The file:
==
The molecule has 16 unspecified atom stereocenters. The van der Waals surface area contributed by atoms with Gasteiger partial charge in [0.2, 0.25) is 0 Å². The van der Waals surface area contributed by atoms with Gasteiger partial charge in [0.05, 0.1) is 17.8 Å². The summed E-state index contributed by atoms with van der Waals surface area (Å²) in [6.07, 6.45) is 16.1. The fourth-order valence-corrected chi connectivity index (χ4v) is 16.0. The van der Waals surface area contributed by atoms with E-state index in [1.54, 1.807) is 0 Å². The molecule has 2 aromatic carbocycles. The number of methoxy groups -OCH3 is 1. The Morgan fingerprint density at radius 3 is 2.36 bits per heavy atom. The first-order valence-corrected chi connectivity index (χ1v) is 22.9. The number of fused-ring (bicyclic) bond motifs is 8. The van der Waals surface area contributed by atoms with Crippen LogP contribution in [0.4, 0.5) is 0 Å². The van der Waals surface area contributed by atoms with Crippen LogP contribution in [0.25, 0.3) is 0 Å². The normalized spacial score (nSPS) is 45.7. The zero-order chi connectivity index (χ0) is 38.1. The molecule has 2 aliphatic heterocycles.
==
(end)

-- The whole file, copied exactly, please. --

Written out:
The molecule has 16 unspecified atom stereocenters. The van der Waals surface area contributed by atoms with Gasteiger partial charge in [0.2, 0.25) is 0 Å². The van der Waals surface area contributed by atoms with Gasteiger partial charge in [0.05, 0.1) is 17.8 Å². The summed E-state index contributed by atoms with van der Waals surface area (Å²) in [6.07, 6.45) is 16.1. The fourth-order valence-corrected chi connectivity index (χ4v) is 16.0. The van der Waals surface area contributed by atoms with E-state index in [1.54, 1.807) is 0 Å². The molecule has 2 aromatic carbocycles. The number of methoxy groups -OCH3 is 1. The Morgan fingerprint density at radius 3 is 2.36 bits per heavy atom. The first-order valence-corrected chi connectivity index (χ1v) is 22.9. The number of fused-ring (bicyclic) bond motifs is 8. The van der Waals surface area contributed by atoms with Crippen LogP contribution in [0.4, 0.5) is 0 Å². The van der Waals surface area contributed by atoms with Crippen LogP contribution in [0.25, 0.3) is 0 Å². The normalized spacial score (nSPS) is 45.7. The zero-order chi connectivity index (χ0) is 38.1. The molecule has 2 aliphatic heterocycles.